Hot and hungry

Hot weather continues to hammer Asheville. If it keeps up, the Asheville Citizen-Times reports that the "Heat Wave Could Break WNC Record" for the most consecutive days the temperature has climbed to 84 degrees or higher. According to the article, WNC residents have suffered through the longest stretch of June days topping the mark since 1952, when Harry Truman was president.

Short-lived celebration: Local soccer fans reveled in the U.S. team's World Cup win over Algeria. A few days later, however, the team was eliminated from the tournament after losing to Ghana. Photo by Anne Fitten Glenn

It's ironic then, that AOL Travel recently declared Asheville one of the "Coolest Cities in the States."

"Cooling breezes sweep down over bohemian Asheville from the Blue Ridge Mountains, keeping the days balmy and summer nights deliciously warm rather than uncomfortably hot," writes Aefa Mulholland. "Perched at an altitude of 2,134 feet, things keep pretty cool around here, and mean summer temperatures hover in the 70s."

Of course, it's true that WNC has had it much better than the rest of state.  In "Forecasters Warn of Dangerous Heat Indexes in NC," BlueRidgeNow reports that the National Weather Service recently issued heat advisories for the eastern half of North Carolina, which has seen temperatures hovering in the upper 90s. The advisory means that the combination of very hot temperatures and high humidity could lead to the possibility of heat-related illness.

For many low-income children in the area, however, malnutrition is a bigger worry than the heat, reports the Smoky Mountain News. According to the cover story "Summer Poses Challenge for Feeding Low-Income Kids," thousands of low-income children across Western North Carolina rely on schools to get at least one square meal a day. But with classes now out for summer, there's no easy solution for keeping kids fed.

Throughout North Carolina, about 700,000 children qualify for free or reduced meals during the school year, but only 53,000 (or about 8 percent) get free meals during the summer, says Cynthia Ervin, North Carolina summer food service programs coordinator.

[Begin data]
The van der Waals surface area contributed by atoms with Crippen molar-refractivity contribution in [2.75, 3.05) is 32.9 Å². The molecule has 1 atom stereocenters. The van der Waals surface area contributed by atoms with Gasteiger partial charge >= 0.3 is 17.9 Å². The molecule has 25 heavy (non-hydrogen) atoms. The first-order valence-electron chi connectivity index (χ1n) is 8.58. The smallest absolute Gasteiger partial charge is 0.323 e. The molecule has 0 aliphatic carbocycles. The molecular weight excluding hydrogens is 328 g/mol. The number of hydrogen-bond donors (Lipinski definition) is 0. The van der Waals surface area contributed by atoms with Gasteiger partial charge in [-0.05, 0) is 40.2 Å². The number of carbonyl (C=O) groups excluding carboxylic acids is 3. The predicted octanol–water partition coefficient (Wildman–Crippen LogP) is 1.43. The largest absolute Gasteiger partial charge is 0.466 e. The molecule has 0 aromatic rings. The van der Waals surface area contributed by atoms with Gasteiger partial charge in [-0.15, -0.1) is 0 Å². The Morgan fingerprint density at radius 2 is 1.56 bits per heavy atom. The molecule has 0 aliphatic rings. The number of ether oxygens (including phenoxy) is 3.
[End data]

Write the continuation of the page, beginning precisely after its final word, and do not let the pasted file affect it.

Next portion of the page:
"We have a lot of work to do," Ervin tells the paper. "I believe we can do better than 8 percent."

"It's scary to know they don't have nutrition on a regular basis," adds Beth Stahl, MANNA Food Bank youth programs coordinator. "We're trying to fill in the gaps, but it's a slow process."

Leave God out of it

Ahead of the July 4 holiday, a statewide coalition of North Carolina atheists and agnostics has been making waves with a controversial billboard campaign to show that the nonreligious can be patriotic.

According to "NC Atheists put Billboard on Billy Graham Parkway" — a story by the Associated Press that's been picked up by outlets across the country — the signs contain imagery of the American flag with the words "One Nation Indivisible." The N.C. Secular Association intentionally left out the words "Under God," which were added to the Pledge of Allegiance in 1954.

The Asheville billboard is located on Interstate 26, less than half a mile from Pond Road. The signs were also placed in five other cities across the state, including one in Charlotte along the Billy Graham Parkway.

In the AP article, Rev. Mark Harris, senior pastor at First Baptist Church in Charlotte, calls the decision to put one on Billy Graham Parkway "at best, in poor taste and, at worst, a disgrace."

"We're doing this to raise the consciousness of the people of North Carolina," counters William Warren of Charlotte Atheists & Agnostics. "We want to let them know that not everybody here is religious. There are atheists in North Carolina, and we expect to be recognized and treated like everybody else."

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About Jake Frankel
Jake Frankel is an award-winning journalist who enjoys covering a wide range of topics, from politics and government to business, education and entertainment.

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